PathSensors announces the addition of Dr. David Hodge as a member of their Scientific Advisory Board. Dr. Hodge is currently an Affiliate member of the Pathogen and Microbiome Institute (PMI) at the Northern Arizona University (NAU) in Flagstaff, Arizona. Prior to...read more
The recent E.Coli outbreaks demonstrate a greater need for ensuring pathogen-free supply chain
There has been an ongoing investigation of an E. coli O157:H7 in the U.S. by the Food and Drug Administration (FDA) – it was announced recently– that the FDA believes the outbreak is associated with romaine lettuce from Yuma, Arizona. This outbreak has affected 35 people across 11 states, says this article released by FDA in mid-April. The second outbreak in early May is now raising greater concerns with 28 people from 12 states reporting illness, says the CDC, and creating a greater demand for a supply chain that is pathogen-free from start to finish.
“Headlines like these are why we need to ensure that we are starting our production very carefully for every batch of products, every day”, says Anne Barker-Smith, PathSensors Food Safety Consultant of working with customers in Controlled Environmental Agriculture. “The plants need to be grown initially with clean and high-quality water, pathogen-free seeds, soil/growing medium that is pathogen free, and they must then be transplanted, grown, harvested without the introduction of pathogens at the facility- or anywhere in between. Next, the plants need to be transported in a clean and sanitary manner. Lastly, the plants need to be processed in a facility that doesn’t contaminate the product during the “processing” phases. Cross contamination is a very real possibility.”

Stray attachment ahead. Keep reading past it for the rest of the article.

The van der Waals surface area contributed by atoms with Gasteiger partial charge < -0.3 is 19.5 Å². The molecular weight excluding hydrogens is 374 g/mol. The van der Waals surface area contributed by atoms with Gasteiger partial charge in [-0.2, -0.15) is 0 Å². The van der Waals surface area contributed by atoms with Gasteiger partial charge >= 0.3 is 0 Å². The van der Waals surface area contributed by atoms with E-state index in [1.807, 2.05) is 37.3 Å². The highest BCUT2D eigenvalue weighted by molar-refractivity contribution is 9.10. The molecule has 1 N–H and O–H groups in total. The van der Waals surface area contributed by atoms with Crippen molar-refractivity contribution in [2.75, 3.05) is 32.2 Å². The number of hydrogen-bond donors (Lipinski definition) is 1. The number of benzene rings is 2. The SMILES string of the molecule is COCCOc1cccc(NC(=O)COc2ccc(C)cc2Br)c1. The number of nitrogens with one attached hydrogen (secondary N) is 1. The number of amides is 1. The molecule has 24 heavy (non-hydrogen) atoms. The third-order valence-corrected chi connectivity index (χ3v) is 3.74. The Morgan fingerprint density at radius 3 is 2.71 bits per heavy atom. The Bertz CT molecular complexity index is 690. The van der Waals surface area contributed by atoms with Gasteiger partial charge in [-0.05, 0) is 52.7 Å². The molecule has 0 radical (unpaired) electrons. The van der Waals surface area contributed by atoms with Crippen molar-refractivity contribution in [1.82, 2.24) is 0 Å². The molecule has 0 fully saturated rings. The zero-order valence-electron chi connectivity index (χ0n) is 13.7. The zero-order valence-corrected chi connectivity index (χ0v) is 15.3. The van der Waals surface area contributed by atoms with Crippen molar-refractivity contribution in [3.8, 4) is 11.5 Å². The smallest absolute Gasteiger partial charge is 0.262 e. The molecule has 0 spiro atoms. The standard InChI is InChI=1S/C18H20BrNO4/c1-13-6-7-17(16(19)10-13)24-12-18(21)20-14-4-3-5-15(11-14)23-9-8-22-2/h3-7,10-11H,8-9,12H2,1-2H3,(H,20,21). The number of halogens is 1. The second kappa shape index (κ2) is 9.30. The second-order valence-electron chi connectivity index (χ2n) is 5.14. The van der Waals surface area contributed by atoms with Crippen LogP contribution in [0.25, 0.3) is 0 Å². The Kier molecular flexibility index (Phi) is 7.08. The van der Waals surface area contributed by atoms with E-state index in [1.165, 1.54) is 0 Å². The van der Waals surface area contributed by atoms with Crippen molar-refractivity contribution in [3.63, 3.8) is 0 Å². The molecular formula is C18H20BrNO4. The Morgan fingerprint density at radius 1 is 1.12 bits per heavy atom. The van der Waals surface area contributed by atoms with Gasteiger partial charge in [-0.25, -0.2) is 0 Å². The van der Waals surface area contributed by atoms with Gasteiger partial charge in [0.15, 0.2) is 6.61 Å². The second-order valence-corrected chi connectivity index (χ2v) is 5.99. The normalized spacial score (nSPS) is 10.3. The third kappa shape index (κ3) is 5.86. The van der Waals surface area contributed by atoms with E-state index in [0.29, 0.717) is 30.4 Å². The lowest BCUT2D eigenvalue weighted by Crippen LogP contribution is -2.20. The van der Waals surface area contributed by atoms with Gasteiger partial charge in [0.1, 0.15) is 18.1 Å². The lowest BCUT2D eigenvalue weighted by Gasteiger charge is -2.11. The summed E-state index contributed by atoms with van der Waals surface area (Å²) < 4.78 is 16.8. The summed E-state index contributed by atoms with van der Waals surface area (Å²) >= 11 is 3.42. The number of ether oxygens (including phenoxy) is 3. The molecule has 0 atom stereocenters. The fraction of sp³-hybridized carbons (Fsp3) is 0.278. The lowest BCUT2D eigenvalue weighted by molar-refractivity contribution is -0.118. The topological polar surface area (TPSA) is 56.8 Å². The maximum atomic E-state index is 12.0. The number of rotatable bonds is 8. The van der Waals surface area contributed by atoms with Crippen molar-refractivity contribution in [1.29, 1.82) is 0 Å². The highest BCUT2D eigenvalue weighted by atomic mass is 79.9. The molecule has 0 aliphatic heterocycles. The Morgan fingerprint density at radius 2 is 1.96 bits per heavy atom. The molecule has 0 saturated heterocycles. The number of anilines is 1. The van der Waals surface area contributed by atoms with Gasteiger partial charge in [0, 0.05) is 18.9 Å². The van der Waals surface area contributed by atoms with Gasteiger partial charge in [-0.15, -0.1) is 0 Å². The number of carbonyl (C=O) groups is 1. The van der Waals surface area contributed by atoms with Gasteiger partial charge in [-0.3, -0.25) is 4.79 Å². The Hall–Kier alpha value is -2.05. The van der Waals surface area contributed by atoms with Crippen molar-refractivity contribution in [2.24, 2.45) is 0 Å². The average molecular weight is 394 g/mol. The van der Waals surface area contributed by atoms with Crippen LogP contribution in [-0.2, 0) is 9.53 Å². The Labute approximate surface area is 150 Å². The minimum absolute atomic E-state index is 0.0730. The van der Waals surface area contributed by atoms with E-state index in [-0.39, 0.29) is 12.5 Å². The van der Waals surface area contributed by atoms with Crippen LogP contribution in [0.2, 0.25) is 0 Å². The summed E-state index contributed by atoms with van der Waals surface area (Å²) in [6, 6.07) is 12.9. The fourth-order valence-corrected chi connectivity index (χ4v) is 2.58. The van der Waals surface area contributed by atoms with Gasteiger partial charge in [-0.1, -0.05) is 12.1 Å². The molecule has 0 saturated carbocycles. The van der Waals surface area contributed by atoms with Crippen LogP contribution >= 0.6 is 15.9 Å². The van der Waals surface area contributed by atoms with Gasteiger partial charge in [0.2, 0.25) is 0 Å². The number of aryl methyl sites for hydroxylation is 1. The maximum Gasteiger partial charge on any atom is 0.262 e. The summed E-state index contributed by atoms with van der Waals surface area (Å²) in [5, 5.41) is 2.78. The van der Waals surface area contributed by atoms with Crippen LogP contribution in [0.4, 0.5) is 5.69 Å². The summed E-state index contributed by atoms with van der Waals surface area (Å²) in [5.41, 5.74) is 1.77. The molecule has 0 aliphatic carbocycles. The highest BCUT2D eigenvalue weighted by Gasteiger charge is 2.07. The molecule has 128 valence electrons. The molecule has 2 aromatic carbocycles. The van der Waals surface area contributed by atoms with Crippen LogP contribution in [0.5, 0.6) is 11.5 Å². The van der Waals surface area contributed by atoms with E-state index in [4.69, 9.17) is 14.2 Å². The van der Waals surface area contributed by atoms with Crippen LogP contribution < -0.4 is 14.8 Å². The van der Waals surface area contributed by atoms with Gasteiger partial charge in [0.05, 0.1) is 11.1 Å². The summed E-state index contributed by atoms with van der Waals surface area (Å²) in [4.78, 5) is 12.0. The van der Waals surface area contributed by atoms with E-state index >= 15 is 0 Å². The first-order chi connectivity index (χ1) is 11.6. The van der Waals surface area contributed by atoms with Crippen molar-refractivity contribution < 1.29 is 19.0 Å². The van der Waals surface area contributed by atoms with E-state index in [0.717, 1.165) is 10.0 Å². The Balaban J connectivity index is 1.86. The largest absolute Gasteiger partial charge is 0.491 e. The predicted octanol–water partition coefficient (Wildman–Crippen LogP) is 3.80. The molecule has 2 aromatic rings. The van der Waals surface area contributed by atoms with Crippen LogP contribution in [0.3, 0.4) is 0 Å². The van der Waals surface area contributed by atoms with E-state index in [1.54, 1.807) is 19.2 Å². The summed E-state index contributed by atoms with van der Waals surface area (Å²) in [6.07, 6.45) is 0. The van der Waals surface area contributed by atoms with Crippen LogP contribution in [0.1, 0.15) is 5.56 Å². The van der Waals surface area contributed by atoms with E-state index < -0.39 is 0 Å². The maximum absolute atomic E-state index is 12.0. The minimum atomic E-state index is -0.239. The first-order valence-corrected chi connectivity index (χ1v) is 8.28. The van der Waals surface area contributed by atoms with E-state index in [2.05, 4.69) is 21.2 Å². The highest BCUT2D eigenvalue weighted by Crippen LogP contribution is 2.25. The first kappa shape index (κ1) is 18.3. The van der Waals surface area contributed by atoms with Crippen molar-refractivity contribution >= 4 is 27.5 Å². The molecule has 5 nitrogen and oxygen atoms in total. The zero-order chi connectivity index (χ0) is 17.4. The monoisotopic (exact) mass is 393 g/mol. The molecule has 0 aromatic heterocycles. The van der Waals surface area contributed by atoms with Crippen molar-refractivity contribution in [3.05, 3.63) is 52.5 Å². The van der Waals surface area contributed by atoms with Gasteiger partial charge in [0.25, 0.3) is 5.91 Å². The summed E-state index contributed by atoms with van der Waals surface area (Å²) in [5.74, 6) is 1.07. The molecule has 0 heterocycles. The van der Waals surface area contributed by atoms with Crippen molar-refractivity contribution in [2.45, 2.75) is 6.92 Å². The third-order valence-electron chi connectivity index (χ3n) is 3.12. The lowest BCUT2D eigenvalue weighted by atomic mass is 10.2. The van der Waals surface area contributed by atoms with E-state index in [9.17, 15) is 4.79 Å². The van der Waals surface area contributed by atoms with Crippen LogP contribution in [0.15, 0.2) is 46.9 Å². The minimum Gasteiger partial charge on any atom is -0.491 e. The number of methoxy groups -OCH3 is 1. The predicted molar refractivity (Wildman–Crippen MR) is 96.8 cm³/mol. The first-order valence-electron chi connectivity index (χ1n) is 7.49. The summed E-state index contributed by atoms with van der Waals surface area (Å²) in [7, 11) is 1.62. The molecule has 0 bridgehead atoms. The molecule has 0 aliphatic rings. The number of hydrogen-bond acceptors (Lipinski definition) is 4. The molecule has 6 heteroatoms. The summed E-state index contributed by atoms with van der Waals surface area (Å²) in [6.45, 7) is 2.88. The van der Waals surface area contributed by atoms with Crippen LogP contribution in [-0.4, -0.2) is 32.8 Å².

With PCR and the ability to genetically map and link pathogens, the FDA can get to the source, and they will. Consider that if the supply chain that your business provides was the weak link in the chain that caused the pathogens to enter the system, there is technology today that makes traceable. “This is never an event we want for any of our customers”, says Barker-Smith. “This is why we help our client get food safety right, the first time”.
The media coverage from this outbreak has sparked fear across the country. “The fact that most people do not know where their produce is grown means that people will now avoid romaine lettuce until this outbreak blows over”, says Anne. One bad event and one misstep can clearly cause the industry to suffer. Controlled Environmental Ag Companies have the unique opportunity to control the environment of your products from start to finish. They have the opportunity to be a solution to these types of issues of uncertain pathogen risk in the supply chain. The key to success will be proper design and implementation of your Food Safety Program, then being extremely diligent every day with every input into your operation (water, seed, seedlings, plant, growing medium, person, container, storage and processing facilities) to ensure food safety.